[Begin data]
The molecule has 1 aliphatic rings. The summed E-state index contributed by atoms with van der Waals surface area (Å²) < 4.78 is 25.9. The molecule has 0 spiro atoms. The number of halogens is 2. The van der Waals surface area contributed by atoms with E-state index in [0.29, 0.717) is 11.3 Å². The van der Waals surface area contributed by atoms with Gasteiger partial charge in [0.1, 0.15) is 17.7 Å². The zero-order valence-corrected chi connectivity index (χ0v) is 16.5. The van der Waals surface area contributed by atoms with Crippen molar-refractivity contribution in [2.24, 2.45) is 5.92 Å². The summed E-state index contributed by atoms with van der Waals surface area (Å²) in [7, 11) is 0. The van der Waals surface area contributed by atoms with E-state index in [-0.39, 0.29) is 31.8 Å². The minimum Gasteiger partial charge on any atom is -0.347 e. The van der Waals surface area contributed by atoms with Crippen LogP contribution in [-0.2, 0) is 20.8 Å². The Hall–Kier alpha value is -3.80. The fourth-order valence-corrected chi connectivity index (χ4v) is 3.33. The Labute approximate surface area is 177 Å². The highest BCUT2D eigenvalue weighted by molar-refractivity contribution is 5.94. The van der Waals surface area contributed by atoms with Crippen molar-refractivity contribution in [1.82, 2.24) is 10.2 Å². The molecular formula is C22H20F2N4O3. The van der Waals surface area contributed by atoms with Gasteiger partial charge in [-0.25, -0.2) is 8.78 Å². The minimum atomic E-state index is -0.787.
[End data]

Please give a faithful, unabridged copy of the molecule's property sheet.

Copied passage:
The molecule has 1 aliphatic rings. The summed E-state index contributed by atoms with van der Waals surface area (Å²) < 4.78 is 25.9. The molecule has 0 spiro atoms. The number of halogens is 2. The van der Waals surface area contributed by atoms with E-state index in [0.29, 0.717) is 11.3 Å². The van der Waals surface area contributed by atoms with Gasteiger partial charge in [0.1, 0.15) is 17.7 Å². The zero-order valence-corrected chi connectivity index (χ0v) is 16.5. The van der Waals surface area contributed by atoms with Crippen molar-refractivity contribution in [2.24, 2.45) is 5.92 Å². The summed E-state index contributed by atoms with van der Waals surface area (Å²) in [7, 11) is 0. The van der Waals surface area contributed by atoms with E-state index in [-0.39, 0.29) is 31.8 Å². The minimum Gasteiger partial charge on any atom is -0.347 e. The van der Waals surface area contributed by atoms with Crippen LogP contribution in [-0.2, 0) is 20.8 Å². The Hall–Kier alpha value is -3.80. The fourth-order valence-corrected chi connectivity index (χ4v) is 3.33. The Labute approximate surface area is 177 Å². The highest BCUT2D eigenvalue weighted by molar-refractivity contribution is 5.94. The van der Waals surface area contributed by atoms with Crippen molar-refractivity contribution in [1.82, 2.24) is 10.2 Å². The molecular formula is C22H20F2N4O3. The van der Waals surface area contributed by atoms with Gasteiger partial charge in [-0.25, -0.2) is 8.78 Å². The minimum atomic E-state index is -0.787.